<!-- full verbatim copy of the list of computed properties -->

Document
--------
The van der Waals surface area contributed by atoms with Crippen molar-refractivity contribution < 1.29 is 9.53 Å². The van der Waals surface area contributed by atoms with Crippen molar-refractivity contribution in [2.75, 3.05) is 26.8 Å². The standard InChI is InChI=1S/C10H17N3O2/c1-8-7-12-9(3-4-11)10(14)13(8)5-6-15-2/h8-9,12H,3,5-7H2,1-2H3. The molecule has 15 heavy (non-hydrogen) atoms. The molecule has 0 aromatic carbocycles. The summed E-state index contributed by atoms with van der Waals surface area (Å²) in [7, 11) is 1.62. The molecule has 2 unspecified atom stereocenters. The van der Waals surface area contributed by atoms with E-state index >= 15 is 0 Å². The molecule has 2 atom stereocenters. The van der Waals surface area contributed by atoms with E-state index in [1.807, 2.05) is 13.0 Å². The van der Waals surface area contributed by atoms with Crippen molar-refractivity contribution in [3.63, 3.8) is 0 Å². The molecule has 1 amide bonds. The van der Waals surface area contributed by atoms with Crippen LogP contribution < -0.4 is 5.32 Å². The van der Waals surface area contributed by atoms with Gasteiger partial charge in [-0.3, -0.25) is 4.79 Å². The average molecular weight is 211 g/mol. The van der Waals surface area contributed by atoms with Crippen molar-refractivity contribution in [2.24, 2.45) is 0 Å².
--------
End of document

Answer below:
The van der Waals surface area contributed by atoms with Crippen molar-refractivity contribution < 1.29 is 9.53 Å². The van der Waals surface area contributed by atoms with Crippen molar-refractivity contribution in [2.75, 3.05) is 26.8 Å². The standard InChI is InChI=1S/C10H17N3O2/c1-8-7-12-9(3-4-11)10(14)13(8)5-6-15-2/h8-9,12H,3,5-7H2,1-2H3. The molecule has 15 heavy (non-hydrogen) atoms. The molecule has 0 aromatic carbocycles. The summed E-state index contributed by atoms with van der Waals surface area (Å²) in [7, 11) is 1.62. The molecule has 2 unspecified atom stereocenters. The van der Waals surface area contributed by atoms with E-state index >= 15 is 0 Å². The molecule has 2 atom stereocenters. The van der Waals surface area contributed by atoms with E-state index in [1.807, 2.05) is 13.0 Å². The van der Waals surface area contributed by atoms with Crippen molar-refractivity contribution in [3.63, 3.8) is 0 Å². The molecule has 1 amide bonds. The van der Waals surface area contributed by atoms with Crippen LogP contribution < -0.4 is 5.32 Å². The van der Waals surface area contributed by atoms with Gasteiger partial charge in [-0.3, -0.25) is 4.79 Å². The average molecular weight is 211 g/mol. The van der Waals surface area contributed by atoms with Crippen molar-refractivity contribution in [2.24, 2.45) is 0 Å².